The 28-year-old Hancock figures he’s written close to 200 songs over the years.

“It’s all therapy,” he said. “To me, doing band practices are just as important as performing, because all of us are sharing pieces of our lives. Even during tours on the mainland, where we’re sleeping on kitchen floors and eating from 7-Elevens, just playing with these guys makes me feel lucky, because I’m song-making with good people. … It’s both a social and expressive outlet for me.”

He considers the 86 List’s new album a bit of a departure, with “music that’s more pop-y and bouncy.” Lyrically and thematically, Hancock still touches on sociopolitical issues, including the court-martial of Lt. Ehren Watada, civil unions in the song “Red Tide ” and American imperialism in “Like Rome.”

Not that music is ever off his radar.

“In the song ‘Taken,’ I wrote about the struggles of independent music scenes both here and abroad,” he said. “In the local scene, it seems we’ve lost a bit of our fan base for some reason, whether it’s because we’ve all gotten older or some think we’re not the band they think we could’ve been. It’s made for some weird drama over the years.”

86 List

Black Square

MySpace: Josh86

With a possible slot set aside for Black Square on the national Vans Warped Tour next summer, Hancock tempers hope with realistic expectations.

“In our genre, getting on the Warped Tour is the top, because you’re playing with a huge assortment of bands from around the country. But regardless of whether we get it or not, I’ve learned to appreciate where I am now and what I have in front of me.”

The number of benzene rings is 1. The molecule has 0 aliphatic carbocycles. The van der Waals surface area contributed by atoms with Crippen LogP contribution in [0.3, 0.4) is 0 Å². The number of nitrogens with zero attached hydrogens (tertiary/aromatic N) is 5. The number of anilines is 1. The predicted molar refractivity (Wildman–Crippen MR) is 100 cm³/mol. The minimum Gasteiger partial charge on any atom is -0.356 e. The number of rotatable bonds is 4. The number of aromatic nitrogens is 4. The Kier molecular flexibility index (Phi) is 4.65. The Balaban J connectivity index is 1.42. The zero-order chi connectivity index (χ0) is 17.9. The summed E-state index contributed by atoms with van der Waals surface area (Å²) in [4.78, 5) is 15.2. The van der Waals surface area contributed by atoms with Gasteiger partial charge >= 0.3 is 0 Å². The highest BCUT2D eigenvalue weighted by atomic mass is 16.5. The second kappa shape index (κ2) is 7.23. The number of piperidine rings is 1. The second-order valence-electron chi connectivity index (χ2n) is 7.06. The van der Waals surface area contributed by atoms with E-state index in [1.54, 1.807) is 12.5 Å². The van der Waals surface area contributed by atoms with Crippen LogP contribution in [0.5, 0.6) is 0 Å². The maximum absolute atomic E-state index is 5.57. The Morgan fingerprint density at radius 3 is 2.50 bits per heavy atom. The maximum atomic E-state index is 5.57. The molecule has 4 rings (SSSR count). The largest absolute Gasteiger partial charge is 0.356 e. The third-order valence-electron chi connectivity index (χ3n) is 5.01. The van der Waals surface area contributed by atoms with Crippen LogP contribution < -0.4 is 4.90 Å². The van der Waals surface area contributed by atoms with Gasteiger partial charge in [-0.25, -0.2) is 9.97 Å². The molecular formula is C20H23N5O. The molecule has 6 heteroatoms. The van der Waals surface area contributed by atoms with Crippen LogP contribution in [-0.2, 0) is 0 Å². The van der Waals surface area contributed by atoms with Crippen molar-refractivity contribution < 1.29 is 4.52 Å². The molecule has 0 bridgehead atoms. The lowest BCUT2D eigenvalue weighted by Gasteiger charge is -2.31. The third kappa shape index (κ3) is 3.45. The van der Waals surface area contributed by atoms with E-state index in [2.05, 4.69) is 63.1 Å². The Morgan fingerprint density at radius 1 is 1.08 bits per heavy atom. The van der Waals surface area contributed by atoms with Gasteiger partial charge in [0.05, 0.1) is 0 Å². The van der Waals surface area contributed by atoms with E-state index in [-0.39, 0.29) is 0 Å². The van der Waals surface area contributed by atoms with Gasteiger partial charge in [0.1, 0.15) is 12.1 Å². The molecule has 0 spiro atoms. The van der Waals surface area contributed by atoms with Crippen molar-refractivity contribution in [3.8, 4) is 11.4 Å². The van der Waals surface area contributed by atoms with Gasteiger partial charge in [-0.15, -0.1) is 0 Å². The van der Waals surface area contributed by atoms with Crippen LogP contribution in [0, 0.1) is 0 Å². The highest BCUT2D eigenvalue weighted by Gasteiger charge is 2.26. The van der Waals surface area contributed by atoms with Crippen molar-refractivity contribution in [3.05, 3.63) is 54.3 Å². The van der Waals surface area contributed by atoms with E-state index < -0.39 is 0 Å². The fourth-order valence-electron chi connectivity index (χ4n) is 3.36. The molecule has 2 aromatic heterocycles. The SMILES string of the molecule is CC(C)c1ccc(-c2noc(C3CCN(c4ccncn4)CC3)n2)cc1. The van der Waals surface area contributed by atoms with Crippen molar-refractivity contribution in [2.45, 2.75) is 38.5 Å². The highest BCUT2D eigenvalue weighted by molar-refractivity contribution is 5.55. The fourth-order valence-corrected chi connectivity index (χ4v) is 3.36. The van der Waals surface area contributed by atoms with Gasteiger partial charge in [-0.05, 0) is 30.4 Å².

As what he hopes his future will bring, Hancock’s plans are two fold.

“One goal is to make 10 albums before I turn 30, and I have one more album to go. … The other I hope to realize before I become 40. I’m currently leasing and renting out studios in the old Blaisdell Hotel downtown, and I’m hoping it’ll lead towards opening up a small but true music venue with solid acoustics.

“I’ll always be rooted in Hawaii,” he said.

The 86 List’s fifth CD, “Respect,” proves the punk-rock band hasn’t mellowed after 11 years.

Time hasn’t dulled 86 List’s edge

By John Berger


86 List
(86 Records)

The 86 List — Josh86 (guitar/vocals), Otto (bass/backing vocals) and Derek86 (drums/backing vocals) — celebrates its 11th anniversary with its fifth CD of original music. The guys’ work is as impressive as in years past. They address contemporary political issues while also sharing brutally honest observations on the local underground music scene.

The opening track, “86 Guns,” shows that they haven’t mellowed with age and popular success. The trio describes its songs as weapons in the struggle to “right the wrong.” This one is a fitting theme for it.

The guys delve into a specific political issue with “Watada,” a shout-out to Lt. Ehren Watada, the Army officer who was court-martialed (and later chose discharge) after refusing to serve in Iraq. They take a broader look at American foreign policy with “Like Rome” and conclude that “like Rome, America will fall … someday!”

Other songs describe the challenges facing alienated young members of the local underground scene.

The 2011 Hoku Awards are nine months away, but count this a front-runner in the rock album category.

“Respect” is available at Otto Cake (1160 Smith St. in Chinatown) and online at iTunes, and

Call: 808-834-6886

» “86 Guns”
» “Choices”
» “Like Rome”